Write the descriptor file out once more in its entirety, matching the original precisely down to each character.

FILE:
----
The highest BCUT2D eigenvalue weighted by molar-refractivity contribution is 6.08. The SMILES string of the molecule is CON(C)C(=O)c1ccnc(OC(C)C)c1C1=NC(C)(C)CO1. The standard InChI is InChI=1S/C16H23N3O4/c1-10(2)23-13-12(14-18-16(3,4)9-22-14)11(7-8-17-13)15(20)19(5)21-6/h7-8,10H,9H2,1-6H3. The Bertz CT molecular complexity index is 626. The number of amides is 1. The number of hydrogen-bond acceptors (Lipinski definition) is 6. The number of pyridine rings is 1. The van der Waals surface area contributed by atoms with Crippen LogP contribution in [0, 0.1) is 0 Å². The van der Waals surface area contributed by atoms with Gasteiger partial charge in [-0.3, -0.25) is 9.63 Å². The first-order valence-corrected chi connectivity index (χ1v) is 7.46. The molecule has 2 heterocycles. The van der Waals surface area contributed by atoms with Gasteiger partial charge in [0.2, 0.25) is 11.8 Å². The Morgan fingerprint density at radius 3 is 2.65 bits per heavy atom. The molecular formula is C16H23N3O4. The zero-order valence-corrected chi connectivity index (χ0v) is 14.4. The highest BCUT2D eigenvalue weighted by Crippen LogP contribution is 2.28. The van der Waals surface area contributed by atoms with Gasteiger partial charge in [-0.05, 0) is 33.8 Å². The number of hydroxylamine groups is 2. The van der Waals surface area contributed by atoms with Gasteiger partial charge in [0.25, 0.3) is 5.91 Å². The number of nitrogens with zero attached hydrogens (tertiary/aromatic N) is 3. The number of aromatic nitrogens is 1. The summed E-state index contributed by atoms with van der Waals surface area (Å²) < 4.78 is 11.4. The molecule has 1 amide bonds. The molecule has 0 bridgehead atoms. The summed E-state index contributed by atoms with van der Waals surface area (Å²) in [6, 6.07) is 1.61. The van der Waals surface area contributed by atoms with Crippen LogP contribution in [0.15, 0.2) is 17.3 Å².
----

The highest BCUT2D eigenvalue weighted by molar-refractivity contribution is 6.08. The SMILES string of the molecule is CON(C)C(=O)c1ccnc(OC(C)C)c1C1=NC(C)(C)CO1. The standard InChI is InChI=1S/C16H23N3O4/c1-10(2)23-13-12(14-18-16(3,4)9-22-14)11(7-8-17-13)15(20)19(5)21-6/h7-8,10H,9H2,1-6H3. The Bertz CT molecular complexity index is 626. The number of amides is 1. The number of hydrogen-bond acceptors (Lipinski definition) is 6. The number of pyridine rings is 1. The van der Waals surface area contributed by atoms with Crippen LogP contribution in [0, 0.1) is 0 Å². The van der Waals surface area contributed by atoms with Gasteiger partial charge in [-0.3, -0.25) is 9.63 Å². The first-order valence-corrected chi connectivity index (χ1v) is 7.46. The molecule has 2 heterocycles. The van der Waals surface area contributed by atoms with Gasteiger partial charge in [0.2, 0.25) is 11.8 Å². The Morgan fingerprint density at radius 3 is 2.65 bits per heavy atom. The molecular formula is C16H23N3O4. The zero-order valence-corrected chi connectivity index (χ0v) is 14.4. The highest BCUT2D eigenvalue weighted by Crippen LogP contribution is 2.28. The van der Waals surface area contributed by atoms with Gasteiger partial charge in [-0.05, 0) is 33.8 Å². The number of hydroxylamine groups is 2. The van der Waals surface area contributed by atoms with Gasteiger partial charge in [0.25, 0.3) is 5.91 Å². The number of nitrogens with zero attached hydrogens (tertiary/aromatic N) is 3. The number of aromatic nitrogens is 1. The summed E-state index contributed by atoms with van der Waals surface area (Å²) < 4.78 is 11.4. The molecule has 1 amide bonds. The molecule has 0 bridgehead atoms. The summed E-state index contributed by atoms with van der Waals surface area (Å²) in [6, 6.07) is 1.61. The van der Waals surface area contributed by atoms with Crippen LogP contribution in [0.15, 0.2) is 17.3 Å².